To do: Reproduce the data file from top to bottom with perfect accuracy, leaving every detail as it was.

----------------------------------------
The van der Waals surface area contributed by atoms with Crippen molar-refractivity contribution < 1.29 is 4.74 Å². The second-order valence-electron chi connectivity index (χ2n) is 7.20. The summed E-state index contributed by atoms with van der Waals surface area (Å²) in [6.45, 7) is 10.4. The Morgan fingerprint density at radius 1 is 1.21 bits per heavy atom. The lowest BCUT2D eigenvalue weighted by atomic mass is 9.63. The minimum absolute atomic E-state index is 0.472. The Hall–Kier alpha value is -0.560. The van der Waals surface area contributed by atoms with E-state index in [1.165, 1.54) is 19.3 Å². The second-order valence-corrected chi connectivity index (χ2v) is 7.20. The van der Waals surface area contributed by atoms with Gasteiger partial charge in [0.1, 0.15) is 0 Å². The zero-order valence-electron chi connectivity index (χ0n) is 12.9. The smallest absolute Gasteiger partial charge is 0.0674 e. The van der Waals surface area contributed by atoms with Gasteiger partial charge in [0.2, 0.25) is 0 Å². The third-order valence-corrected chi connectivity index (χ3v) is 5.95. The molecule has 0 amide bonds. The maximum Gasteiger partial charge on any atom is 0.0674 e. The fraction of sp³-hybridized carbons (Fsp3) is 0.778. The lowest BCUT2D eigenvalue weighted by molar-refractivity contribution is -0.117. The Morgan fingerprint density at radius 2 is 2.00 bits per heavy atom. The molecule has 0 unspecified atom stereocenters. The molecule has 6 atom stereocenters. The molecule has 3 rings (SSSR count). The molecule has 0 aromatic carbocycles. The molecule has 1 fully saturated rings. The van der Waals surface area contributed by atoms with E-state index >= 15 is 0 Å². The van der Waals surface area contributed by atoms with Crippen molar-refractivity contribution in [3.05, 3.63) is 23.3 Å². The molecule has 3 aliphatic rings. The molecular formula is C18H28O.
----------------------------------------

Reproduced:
The van der Waals surface area contributed by atoms with Crippen molar-refractivity contribution < 1.29 is 4.74 Å². The second-order valence-electron chi connectivity index (χ2n) is 7.20. The summed E-state index contributed by atoms with van der Waals surface area (Å²) in [6.45, 7) is 10.4. The Morgan fingerprint density at radius 1 is 1.21 bits per heavy atom. The lowest BCUT2D eigenvalue weighted by atomic mass is 9.63. The minimum absolute atomic E-state index is 0.472. The Hall–Kier alpha value is -0.560. The van der Waals surface area contributed by atoms with E-state index in [1.165, 1.54) is 19.3 Å². The second-order valence-corrected chi connectivity index (χ2v) is 7.20. The van der Waals surface area contributed by atoms with Gasteiger partial charge in [0.1, 0.15) is 0 Å². The zero-order valence-electron chi connectivity index (χ0n) is 12.9. The smallest absolute Gasteiger partial charge is 0.0674 e. The van der Waals surface area contributed by atoms with Gasteiger partial charge in [0.2, 0.25) is 0 Å². The third-order valence-corrected chi connectivity index (χ3v) is 5.95. The molecule has 0 amide bonds. The maximum Gasteiger partial charge on any atom is 0.0674 e. The fraction of sp³-hybridized carbons (Fsp3) is 0.778. The lowest BCUT2D eigenvalue weighted by molar-refractivity contribution is -0.117. The Morgan fingerprint density at radius 2 is 2.00 bits per heavy atom. The molecule has 0 unspecified atom stereocenters. The molecule has 6 atom stereocenters. The molecule has 3 rings (SSSR count). The molecule has 0 aromatic carbocycles. The molecule has 1 fully saturated rings. The van der Waals surface area contributed by atoms with E-state index >= 15 is 0 Å². The van der Waals surface area contributed by atoms with Crippen molar-refractivity contribution in [3.05, 3.63) is 23.3 Å². The molecule has 3 aliphatic rings. The molecular formula is C18H28O.